Saturday, May 16, 2020

MARY, OUR MOTHER AND OUR FREEDOM by FATHER EDWARD BLANCHETT

Opening Prayer: 

O Mary, You shine continuously on our journey as a sign of hope. We entrust ourselves to you, Health of the Sick, who, at the foot of the cross, were united with Jesus’ suffering, and persevered in your faith. 

Help us, Mother of Divine Love, to conform ourselves to the will of the Father and as at Cana in Galilee, to do what Jesus tells us. For he took upon himself our suffering, and burdened himself with our sorrows to bring us, through the cross, to the joy of the Resurrection. 

We fly to your protection, O Holy Mother of God; Do not despise our petitions in our necessities, but deliver us always from every danger, O Glorious and Blessed Virgin, through your Son, Jesus Christ our Lord. Amen. 

May has historically been known as “the month of Mary”. We pay special devotions to her: we begin the month with a crowning of her image, there is special emphasis on the Marian devotion of the Rosary, there are litanies offered on her behalf, many times we end the month with – a personal favorite of mine – the feast of the Visitation. The question to ask is: Why? Why is May the month of Mary? 

According to many sources, one reason was because in ancient Greece (remember that the Church went to Greece in its earliest apostolic missions) May was the month dedicated to the Greek god Artemis (or Diana in Roman mythology), the goddess of fertility. Rededicating the month to the Mother of God was a way the early Christians looked to "baptize" pagan culture. But there can be so much more to it, and particularly to us during this time of the coronavirus pandemic, a time that is seen as a restriction to many of our freedoms in this “sheltered in place” environment; even as we slowly begin to open our churches (during the Memorial of the Apparition of Our Lady at Fatima, which was a very interesting coincidence), you won’t be able to even  step into a church building without following a lot of rules that could be seen as obstacles to your freedom. The reason I called this an “interesting coincidence” is because there is a close relationship to the view of freedom and our devotion to the Blessed Virgin Mary.

So, to answer my first question “Why is Mary the Month of Mary”, I’m going to start with another question: What is Freedom? – there’s society’s definition, of which I looked up in the dictionary so that there’s no mistake: 


Freedom is the power or right to act, speak, or think as one wants without hindrance or restraint. 

Did you hear that? It said, essentially, the ability to do what we want. Is that really what freedom is? I’d like to propose another definition of freedom: 

Freedom is choosing to align our will to the divine will; it is the act of choosing the Good. 

While this may not seem to agree at all with society’s definition, it is actually the one that makes us truly free. Restrictions due to COVID-19 – restrictions to our freedoms: Stay at home orders; social distancing; face masks required; restriction of access to the sacraments. Isn’t it amazing: a virus - something so small that it can’t be seen without a powerful electron microscope - has shackled our freedom! 

But, even with the temporary suspension of public worship and access to the sacraments, has it restricted our freedom in the true Christian sense? What is authentic freedom? It is not the sum result of the number of possible choices we have. So, as a result, how could we now potentially become be more free than ever?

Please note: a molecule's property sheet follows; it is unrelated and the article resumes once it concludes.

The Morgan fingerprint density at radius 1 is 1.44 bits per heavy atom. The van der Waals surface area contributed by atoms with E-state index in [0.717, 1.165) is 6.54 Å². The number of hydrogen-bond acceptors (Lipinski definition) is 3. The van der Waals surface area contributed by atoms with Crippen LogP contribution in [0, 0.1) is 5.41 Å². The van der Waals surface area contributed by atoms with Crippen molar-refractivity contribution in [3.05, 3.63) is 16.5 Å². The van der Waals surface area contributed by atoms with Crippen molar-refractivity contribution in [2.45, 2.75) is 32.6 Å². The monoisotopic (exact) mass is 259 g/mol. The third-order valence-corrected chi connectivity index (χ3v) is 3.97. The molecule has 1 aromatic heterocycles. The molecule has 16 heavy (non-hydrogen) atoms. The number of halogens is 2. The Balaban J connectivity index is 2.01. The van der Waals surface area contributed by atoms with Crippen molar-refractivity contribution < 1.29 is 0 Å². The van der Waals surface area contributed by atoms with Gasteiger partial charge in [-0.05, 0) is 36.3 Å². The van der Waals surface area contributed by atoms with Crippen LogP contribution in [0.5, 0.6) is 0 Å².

Here’s what the Catechism of the Catholic Church has to say on freedom (paragraphs 1731 and 1733):

Freedom is the power, rooted in reason and will, to act or not to act, to do this or that, and so to perform deliberate actions on one's own responsibility. By free will one shapes one's own life. Human freedom is a force for growth and maturity in truth and goodness; it attains its perfection when directed toward God, our beatitude. The more one does what is good, the freer one becomes. There is no true freedom except in the service of what is good and just. The choice to disobey and do evil is an abuse of freedom and leads to "the slavery of sin." (1731,1733). 

Freedom is closely bound to truth; if we choose to look at freedom just on its own, to gauge it as the number of choices that we have (which in logic is called a self-referential fallacy: using one or more of the conditions of a concept as the proof of itself), we actually commit the sin of idolatry. We may actually idolize freedom as a good in itself. 

We can be more free if we’re living as children of God and not slaves to sin – authentic freedom. 

Freedom is the ability to exercise the Good in our lives, not to have an overabundance of choices. And it is only in Christ that we can find our fulfillment, giving us the freedom of the children of God. Giving ourselves for Love’s sake. If we look upon freedom in these terms, we may find that the restrictions in life - even and maybe even especially in these times when choices have become more restricted - can actually become a way to discover how to be free, giving up our individual wills so that in fact we can find ourselves, we are giving the room and the time to make the right choices – in service to God, to others, to self in that order – so that we can draw closer to the truth, which sets us free. 

Here’s where we can turn to Mary as the perfect example in that exercise of true freedom. We often call Mary our Mother – What does this mean in the life of anyone who is a parent? What does it mean for us in “parental” role (whether they are “parents” in actual or figurative terms)? 

Mary, our Mother, the Mother of the Church, gives us a wonderful roadmap on what it means to have true freedom. Let’s listen to the first instance in scriptures where we hear about this freedom: